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Make sure you get these 5 things right on your website

Make sure you get these 5 things right on your website
Enterprise Nation
Enterprise Nation
Enterprise Nation
 

Posted: Mon 7th Oct 2013

When you look at your own website, every day, it can be quite difficult to put yourself in the position of a new visitor. If you were seeing your website for the first time, would you be able to find the information you needed? And would you get in touch or place an order? Follow these tips to make sure you're getting your website right.

Shell Robshaw-Bryan (@CrateHireUK) writes for the Crate Hire UK blog on topics such as moving home or moving office

1. Make what you do really obvious.

You see your website day in, day out, and you know exactly what your business does - but don't assume that your website visitors will have that same level of knowledge. In fact, most new visitors will be discovering your website for the first time, and they need to know - within seconds - exactly what it is that you do. If you're not conveying this effectively, then you'll find you suffer from high bounce rates and low page views, as people don't go on to look at any other pages on your site. People want to know what's in it for them, so make it immediately clear why they should stay on your website and look at your content. Introducing a tagline or a prominent 'what we do' section on the homepage that highlights some of your unique selling points can help, but generally your homepage content should be clearly geared towards providing people with an immediate understanding of what it is you do.

2. Images matter.

Images help to grab people's attention and also help to convey information very quickly. Both engagement and conversions are generally much better on pages where there is a good mix of content, and for e-commerce websites in particular, big clear product images really help to improve conversion rates. It's best to avoid images that are small, low quality or little more than cheesy stock images. If you can make your product pictures bigger then do, or - even better - get some custom photography done. Not only will the shots look great on your website, but they'll also show your business in the best possible light. Don't forget the importance of pictures on your website's info pages either. A picture of the team on your 'About Us' page will make your business more relatable, whilst images used in your blog and news posts will help break up content, making it easier to read and increasing engagement.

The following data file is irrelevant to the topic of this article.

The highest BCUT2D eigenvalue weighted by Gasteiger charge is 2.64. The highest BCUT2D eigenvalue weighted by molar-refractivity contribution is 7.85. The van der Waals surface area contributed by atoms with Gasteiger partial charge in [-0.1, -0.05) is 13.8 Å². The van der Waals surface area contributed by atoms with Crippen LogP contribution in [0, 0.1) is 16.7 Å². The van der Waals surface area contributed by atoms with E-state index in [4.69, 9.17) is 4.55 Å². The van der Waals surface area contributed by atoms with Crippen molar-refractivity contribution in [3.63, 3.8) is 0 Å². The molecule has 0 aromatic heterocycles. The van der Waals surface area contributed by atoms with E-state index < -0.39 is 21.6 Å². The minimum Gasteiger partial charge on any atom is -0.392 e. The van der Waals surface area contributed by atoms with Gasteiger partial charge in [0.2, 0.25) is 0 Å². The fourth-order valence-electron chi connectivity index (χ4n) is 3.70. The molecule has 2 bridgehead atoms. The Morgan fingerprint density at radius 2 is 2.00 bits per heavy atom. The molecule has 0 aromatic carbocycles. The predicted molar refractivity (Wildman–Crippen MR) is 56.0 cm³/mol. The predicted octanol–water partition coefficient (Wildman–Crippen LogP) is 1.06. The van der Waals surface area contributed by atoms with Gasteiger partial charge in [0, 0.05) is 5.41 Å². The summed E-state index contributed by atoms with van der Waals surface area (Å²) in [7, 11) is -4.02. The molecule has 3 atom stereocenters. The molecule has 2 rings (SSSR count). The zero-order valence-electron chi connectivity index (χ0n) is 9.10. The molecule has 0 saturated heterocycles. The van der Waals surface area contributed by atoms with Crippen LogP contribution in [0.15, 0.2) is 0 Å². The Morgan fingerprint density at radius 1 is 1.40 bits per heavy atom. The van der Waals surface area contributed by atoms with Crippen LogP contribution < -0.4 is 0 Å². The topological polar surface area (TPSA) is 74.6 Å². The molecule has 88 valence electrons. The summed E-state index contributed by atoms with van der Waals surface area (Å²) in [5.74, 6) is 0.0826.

3. Makes it easy for visitors to find key information.

No one wants to have to spend 5 minutes completing a registration process just to find out delivery costs. When it comes to providing key information, like contact details, delivery costs and so on, try to be as open and as transparent as possible. Providing important information like this is not only helpful, but it's a great way of driving trust in your brand, helping to persuade people to buy or make an enquiry.

4. Makes processes simple.

If your registration process takes 10 minutes to complete, you'll lose potential customers along the way. People also forget their login name, passwords, order numbers and so on. Make it as easy as possible for lost or forgotten details to be retrieved. People often don't like having to register as a new customer before they can place an order, so provide a quick checkout option or allow people to log in using social media, if they prefer.

5. Reviews and testimonials drive trust.

Online reputation management is a big deal these days and with so many review websites out there, making sure you're consistently delivering on your promises and meeting customer expectations is crucial. Whether you like it or not, customers will be talking about your business and brand online and they'll be leaving reviews too. Make sure you're on top of things by actively promoting either your own on-site testimonials or pair up with a trusted third-party reviews website, like Review Centre, and encourage customers to leave reviews there. Keep your eye on the feedback and comments you're receiving, and if a customer does have a problem you'll be able to contact them to help put it right, or at the very least, post your side of the story. Ignoring bad reviews looks unprofessional and sends a message that you don't care about your customers, so make sure you're monitoring both social media and review websites for brand mentions, and promote key testimonials on your own website.

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